kubectl get pods -o name | cut -d/ -f2 | xargs -I {} kubectl delete pod {}
for pod in $(kubectl get pods -o name | cut -d/ -f2); do kubectl delete pod $pod; done

Create Resourses with cat command

With cat we can create resources from the terminal( from stdin):
cat <<EOF | kubectl create -f -
# create a n nginx pod
apiVersion: v1
kind: Pod
  name: nginx
    - name: nginx
        image: nginx

Flattening Kubeconfig Files

Assume that you have multiple kubeconfig files and you want to merge them into one file. You can use the following command to do that.

KUBECONFIG=~/.kube/config:~/.kube/config2:~/.kube/config3 kubectl config view --flatten > ~/.kube/merged-config
then you can run the following command to use the merged kubeconfig file:

export KUBECONFIG=~/.kube/merged-config

Getting API Resources

kubectl api-resources lists all the available API resources in a Kubernetes cluster.

This command provides an overview of the different resource types supported by the API server, such as pods, services, deployments, etc. It also displays the short names and API group information for each resource.

kubectl api-resources
kubectl api-resources --namespaced=true # lists  namespaced resources only
# how to get curl call from kubectl with log level 9
kubectl get pods -v=9 2>&1 | grep curl # get curl call for a specific resource
kubectl get pods -v=9 2>&1 | grep curl | sed 's/.*curl -k -v -XGET/https/' | sed 's/ -H .*//' # get curl call for a specific resource

To obtain the curl command that corresponds to a specific kubectl request, we can set the log level to 9. This provides detailed debugging information, including the API server calls made by kubectl.

kubectl get pods -v=9  2>&1 | grep curl

# Output
3076 round_trippers.go:466] curl -v -XGET  -H "User-Agent: kubectl/v1.25.2 (darwin/arm64) kubernetes/5835544" -H "Authorization: Bearer <masked>" -H "Accept: application/json;as=Table;v=v1;,application/json;as=Table;v=v1beta1;,application/json" ''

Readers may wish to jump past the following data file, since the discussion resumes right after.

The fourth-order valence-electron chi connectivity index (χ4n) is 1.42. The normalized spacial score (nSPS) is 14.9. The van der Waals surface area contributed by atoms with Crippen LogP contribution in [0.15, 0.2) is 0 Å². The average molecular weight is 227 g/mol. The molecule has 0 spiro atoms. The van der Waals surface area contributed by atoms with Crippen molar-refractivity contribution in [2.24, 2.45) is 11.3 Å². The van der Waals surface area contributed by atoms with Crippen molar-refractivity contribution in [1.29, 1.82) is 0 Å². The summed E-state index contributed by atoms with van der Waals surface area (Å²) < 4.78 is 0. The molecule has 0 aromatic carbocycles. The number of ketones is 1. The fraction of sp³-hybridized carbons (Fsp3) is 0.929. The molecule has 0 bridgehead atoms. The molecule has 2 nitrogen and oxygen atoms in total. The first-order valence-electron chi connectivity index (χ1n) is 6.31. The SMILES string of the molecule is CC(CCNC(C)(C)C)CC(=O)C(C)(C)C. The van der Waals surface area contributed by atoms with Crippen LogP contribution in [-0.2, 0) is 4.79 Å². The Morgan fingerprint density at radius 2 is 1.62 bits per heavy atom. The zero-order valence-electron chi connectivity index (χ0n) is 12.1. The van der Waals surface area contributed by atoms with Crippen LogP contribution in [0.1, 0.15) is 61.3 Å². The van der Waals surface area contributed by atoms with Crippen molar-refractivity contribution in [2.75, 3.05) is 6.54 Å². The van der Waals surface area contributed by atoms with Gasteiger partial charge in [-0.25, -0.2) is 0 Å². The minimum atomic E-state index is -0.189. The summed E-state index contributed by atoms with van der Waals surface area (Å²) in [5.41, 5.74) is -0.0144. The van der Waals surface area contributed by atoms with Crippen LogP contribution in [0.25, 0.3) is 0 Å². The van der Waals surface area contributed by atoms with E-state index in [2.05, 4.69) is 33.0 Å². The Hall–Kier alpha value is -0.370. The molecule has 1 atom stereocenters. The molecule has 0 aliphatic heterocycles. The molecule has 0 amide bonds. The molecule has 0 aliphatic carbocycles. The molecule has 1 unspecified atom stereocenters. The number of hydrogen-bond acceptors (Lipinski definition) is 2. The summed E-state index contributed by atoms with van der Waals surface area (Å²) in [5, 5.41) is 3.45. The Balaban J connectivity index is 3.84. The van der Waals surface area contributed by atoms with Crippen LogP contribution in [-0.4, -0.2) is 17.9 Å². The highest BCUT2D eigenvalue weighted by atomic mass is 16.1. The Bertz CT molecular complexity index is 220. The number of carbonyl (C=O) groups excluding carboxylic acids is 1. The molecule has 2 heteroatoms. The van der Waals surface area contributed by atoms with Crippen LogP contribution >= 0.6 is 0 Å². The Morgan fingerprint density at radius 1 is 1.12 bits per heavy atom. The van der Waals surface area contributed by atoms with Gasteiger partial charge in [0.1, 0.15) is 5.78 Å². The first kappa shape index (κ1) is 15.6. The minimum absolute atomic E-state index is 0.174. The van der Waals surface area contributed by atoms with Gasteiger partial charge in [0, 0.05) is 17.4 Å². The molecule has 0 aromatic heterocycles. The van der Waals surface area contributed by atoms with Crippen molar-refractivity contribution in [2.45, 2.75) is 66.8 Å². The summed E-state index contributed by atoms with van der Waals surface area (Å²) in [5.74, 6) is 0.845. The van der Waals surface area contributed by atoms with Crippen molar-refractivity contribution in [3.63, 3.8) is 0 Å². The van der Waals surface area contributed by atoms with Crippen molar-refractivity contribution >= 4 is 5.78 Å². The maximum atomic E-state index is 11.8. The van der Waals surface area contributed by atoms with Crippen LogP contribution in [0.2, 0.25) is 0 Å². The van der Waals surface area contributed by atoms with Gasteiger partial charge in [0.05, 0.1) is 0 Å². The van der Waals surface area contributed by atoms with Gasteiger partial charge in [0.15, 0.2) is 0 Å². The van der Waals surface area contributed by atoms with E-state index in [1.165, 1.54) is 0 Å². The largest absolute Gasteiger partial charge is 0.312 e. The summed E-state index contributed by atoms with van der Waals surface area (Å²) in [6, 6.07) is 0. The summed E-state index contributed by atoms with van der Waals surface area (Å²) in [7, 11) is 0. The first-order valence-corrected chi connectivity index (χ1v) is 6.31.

Custom Columns --custom-columns

--custom-columns is not very known to many people, at least from my experience.

When managing Kubernetes pods, having the ability to customize your command line output can be incredibly powerful. kubectl provides the --custom-columns option to do just that, enabling you to specify and format your own columns for a more tailored display of resources. 

Here's how you can use this feature:

kubectl get pods -o

This command will list all pods, showing only the custom column NAME with the value from each pod's field.

For more detailed insights, you can add multiple columns:

kubectl get pods -o,STATUS:.status.phase


NAME                                               STATUS
keda-operator-metrics-apiserver-5bb87b6cc5-hqmrb   Running
devoriales-rabbitmq-0                              Running
keda-admission-webhooks-6b4b4b64fc-4wc8b           Running
keda-operator-7fdd98c445-9ljhj                     Running
consumer-deployment-58f8855bb7-hr7px               Running

With the above command, you're not only fetching the pod names but also their current phase, neatly organized into the NAME and STATUS columns.

Remember, the --custom-columns option takes a comma-separated list, allowing you to define multiple columns. Each column in the list is defined by a HEADER:JSON_PATH_EXPRESSION pair:

HEADER sets the column header.
JSON_PATH_EXPRESSION specifies the JSON path to the field whose values should appear in the column.